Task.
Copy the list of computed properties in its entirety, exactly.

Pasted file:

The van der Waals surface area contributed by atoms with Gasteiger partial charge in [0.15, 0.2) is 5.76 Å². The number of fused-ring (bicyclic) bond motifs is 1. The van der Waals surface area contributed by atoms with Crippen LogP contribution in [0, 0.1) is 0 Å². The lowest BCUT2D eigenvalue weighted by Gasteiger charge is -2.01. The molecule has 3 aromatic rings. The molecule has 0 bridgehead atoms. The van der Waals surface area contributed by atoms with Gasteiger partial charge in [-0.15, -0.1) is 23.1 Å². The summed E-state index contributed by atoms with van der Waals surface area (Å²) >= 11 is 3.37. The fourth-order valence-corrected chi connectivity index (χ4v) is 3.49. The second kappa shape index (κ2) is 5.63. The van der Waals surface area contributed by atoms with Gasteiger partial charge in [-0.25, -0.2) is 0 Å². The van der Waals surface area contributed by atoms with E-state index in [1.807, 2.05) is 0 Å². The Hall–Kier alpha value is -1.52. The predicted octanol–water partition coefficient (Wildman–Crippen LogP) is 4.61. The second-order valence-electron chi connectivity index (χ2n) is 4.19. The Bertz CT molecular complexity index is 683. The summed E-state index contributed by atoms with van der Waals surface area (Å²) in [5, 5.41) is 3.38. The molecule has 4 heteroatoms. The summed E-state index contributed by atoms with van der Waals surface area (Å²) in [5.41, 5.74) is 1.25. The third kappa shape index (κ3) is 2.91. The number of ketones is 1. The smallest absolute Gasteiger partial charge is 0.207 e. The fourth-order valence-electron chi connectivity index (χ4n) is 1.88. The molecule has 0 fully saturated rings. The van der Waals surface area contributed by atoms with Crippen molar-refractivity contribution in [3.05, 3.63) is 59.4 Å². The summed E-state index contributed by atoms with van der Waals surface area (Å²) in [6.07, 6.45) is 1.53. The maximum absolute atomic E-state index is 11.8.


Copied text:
The van der Waals surface area contributed by atoms with Gasteiger partial charge in [0.15, 0.2) is 5.76 Å². The number of fused-ring (bicyclic) bond motifs is 1. The van der Waals surface area contributed by atoms with Crippen LogP contribution in [0, 0.1) is 0 Å². The lowest BCUT2D eigenvalue weighted by Gasteiger charge is -2.01. The molecule has 3 aromatic rings. The molecule has 0 bridgehead atoms. The van der Waals surface area contributed by atoms with Gasteiger partial charge in [-0.15, -0.1) is 23.1 Å². The summed E-state index contributed by atoms with van der Waals surface area (Å²) >= 11 is 3.37. The fourth-order valence-corrected chi connectivity index (χ4v) is 3.49. The second kappa shape index (κ2) is 5.63. The van der Waals surface area contributed by atoms with Gasteiger partial charge in [-0.25, -0.2) is 0 Å². The van der Waals surface area contributed by atoms with E-state index in [1.807, 2.05) is 0 Å². The Hall–Kier alpha value is -1.52. The predicted octanol–water partition coefficient (Wildman–Crippen LogP) is 4.61. The second-order valence-electron chi connectivity index (χ2n) is 4.19. The Bertz CT molecular complexity index is 683. The summed E-state index contributed by atoms with van der Waals surface area (Å²) in [5, 5.41) is 3.38. The molecule has 4 heteroatoms. The summed E-state index contributed by atoms with van der Waals surface area (Å²) in [5.41, 5.74) is 1.25. The third kappa shape index (κ3) is 2.91. The number of ketones is 1. The smallest absolute Gasteiger partial charge is 0.207 e. The fourth-order valence-electron chi connectivity index (χ4n) is 1.88. The molecule has 0 fully saturated rings. The van der Waals surface area contributed by atoms with Crippen molar-refractivity contribution in [3.05, 3.63) is 59.4 Å². The summed E-state index contributed by atoms with van der Waals surface area (Å²) in [6.07, 6.45) is 1.53. The maximum absolute atomic E-state index is 11.8.